Whatever happened to iTV?
Better yet, what is it? The big “TV” part is easy to grasp, but what does the little “i” designate?
At the height of the dot.com craze, that little “i” became a fashionable way to indicate that a product was linked in some way to the Internet. Long before the Internet wave crashed upon the landscape of our emerging digital world, however, the little “i” was used to designate what many felt would become the next big thing for the big “TV”… interactive! Then the Internet crashed the iTV party.
Sky Digital, the DBS service for Great Britain, has been offering interactive enhancements for a wide range of programming for several years. This image illustrates some of the interactive enhancements for sports programming.
Interactive TV is not a new idea. You might even say it has touched the life of this author since childhood and throughout his professional career. The first truly interactive television program, “Winky Dink and You,” aired from 1953 to 1957. The interactive element of the children's show was created through the use of special plastic sheets that a child could attach to the television screen and draw on with crayons. Yup, this was my first experience with “color” TV.
iTV surfaced again in Columbus, OH, in 1977. Warner Communications' Qube, offered thirty channels of television divided equally between broadcast, pay-per-view and original interactive channels. Although Qube's innovative programming was quite popular, it was not a sustainable business model because of the high costs of its set-top boxes and other equipment.
By the early ‘90s, as the transition to digital television moved to the center of my journalistic radar screen, iTV surfaced once again. The cable industry was gearing up to turn the big “TV” into a big business opportunity. In 1994, I attended the gala premiere of the Time Warner Full-Service Network (FSN) prototype in Orlando, FL. FSN was the world's most sophisticated and expensive interactive television test bed, offering interactive shopping, games, sports, news and an electronic program guide, as well as movies on demand.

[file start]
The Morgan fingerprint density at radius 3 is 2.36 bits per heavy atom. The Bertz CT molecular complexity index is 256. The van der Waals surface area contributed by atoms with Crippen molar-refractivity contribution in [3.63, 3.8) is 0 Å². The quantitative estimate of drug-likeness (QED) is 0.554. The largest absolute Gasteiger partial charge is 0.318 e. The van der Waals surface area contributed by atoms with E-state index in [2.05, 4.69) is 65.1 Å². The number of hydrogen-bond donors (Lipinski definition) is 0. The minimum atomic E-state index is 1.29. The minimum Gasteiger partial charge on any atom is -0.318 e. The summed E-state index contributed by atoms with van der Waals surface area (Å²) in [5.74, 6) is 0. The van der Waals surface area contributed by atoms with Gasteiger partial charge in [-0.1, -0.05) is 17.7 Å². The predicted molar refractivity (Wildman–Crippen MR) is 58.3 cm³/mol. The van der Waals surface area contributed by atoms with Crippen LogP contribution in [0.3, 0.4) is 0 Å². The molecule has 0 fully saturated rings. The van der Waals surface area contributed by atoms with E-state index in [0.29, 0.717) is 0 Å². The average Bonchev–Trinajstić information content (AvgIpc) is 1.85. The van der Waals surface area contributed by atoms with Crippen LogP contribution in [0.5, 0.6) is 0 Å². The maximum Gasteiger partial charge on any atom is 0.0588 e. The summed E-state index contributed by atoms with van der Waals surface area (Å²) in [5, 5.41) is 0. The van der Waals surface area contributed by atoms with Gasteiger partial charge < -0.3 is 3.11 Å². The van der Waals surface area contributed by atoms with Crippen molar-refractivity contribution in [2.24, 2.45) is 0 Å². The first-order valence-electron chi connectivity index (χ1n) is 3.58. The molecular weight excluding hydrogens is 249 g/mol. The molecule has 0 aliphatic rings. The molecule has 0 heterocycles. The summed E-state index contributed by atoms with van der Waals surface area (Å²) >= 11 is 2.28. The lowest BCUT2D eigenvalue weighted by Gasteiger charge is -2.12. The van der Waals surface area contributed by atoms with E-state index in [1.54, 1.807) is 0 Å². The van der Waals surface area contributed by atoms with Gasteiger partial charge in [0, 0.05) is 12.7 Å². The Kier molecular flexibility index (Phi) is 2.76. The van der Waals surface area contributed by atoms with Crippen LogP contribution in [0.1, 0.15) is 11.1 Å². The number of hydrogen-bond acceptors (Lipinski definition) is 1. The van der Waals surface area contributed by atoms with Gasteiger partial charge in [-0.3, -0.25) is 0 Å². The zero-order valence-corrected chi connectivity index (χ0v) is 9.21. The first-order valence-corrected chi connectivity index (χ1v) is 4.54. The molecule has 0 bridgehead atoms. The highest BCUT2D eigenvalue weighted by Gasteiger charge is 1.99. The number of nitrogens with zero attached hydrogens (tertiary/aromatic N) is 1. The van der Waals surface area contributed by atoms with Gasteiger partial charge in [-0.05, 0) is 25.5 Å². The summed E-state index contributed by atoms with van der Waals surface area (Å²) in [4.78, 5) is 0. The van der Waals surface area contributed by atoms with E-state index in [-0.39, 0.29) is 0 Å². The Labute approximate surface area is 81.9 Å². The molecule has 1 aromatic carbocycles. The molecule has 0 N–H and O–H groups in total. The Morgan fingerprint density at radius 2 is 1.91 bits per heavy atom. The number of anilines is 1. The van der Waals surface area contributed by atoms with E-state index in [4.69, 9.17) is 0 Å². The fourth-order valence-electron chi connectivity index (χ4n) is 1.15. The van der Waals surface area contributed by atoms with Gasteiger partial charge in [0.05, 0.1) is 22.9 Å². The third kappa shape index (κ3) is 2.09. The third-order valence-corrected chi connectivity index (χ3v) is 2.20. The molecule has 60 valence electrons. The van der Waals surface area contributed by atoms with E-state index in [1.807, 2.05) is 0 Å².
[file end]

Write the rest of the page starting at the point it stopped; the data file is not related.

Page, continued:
The FSN concept proved to be too much too soon, but it did provide Time Warner with valuable research, which has led to the development and recent deployment in multiple markets of a new video-on-demand (VOD) service dubbed iControl.
The timing of the FSN experiment was ill-fated at a fundamental level. A videotape given to the press at the gala premiere set the stage:
“The benefits that the full-service networks will be offering to cable subscribers are essentially three elements: choice, control and convenience. You're going to have greater choice of what you want to watch. You're going to have much more convenience in that you'll be able to watch it when you want to watch it. And it will give you greater control because you'll have more options, more things to do, such as shopping or play games, that will allow you more time to do other things that you'd like to do.”
But what was Time Warner really saying? We are going to control your choices and collect a toll for everything that takes place on our networks.
What really happened with respect to these critical elements of the business plan?
Regarding choice, DBS burst onto the scene, offering the advantages of being digital and offering more choice than cable. And the Internet's World Wide Web rapidly evolved into a powerful standards-based platform for interactive communications.
Regarding control, the ability to manage and control your digital media experiences is moving to the edges of the network, the point of consumption, not a big server in a bomb-proof shelter under a mountain. The personal video recorder has emerged as the appliance that will enable you to watch what you want, when you want to watch it, although the big cable MSOs still believe that VOD services in thousands of headends can compete effectively with the PVR.
Regarding convenience, the question is for whom: the cable MSO or the consumer?
Consider the following from the videotape: “This world-class team of engineers, designers and programmers is charged with writing the FSN's operating software; the computer code that will enable all the different components of the system to talk to each other. Every person or company who wants to create an application for the Full-Service Network will use this common language. And developers will follow a style guide created by the FSN team.”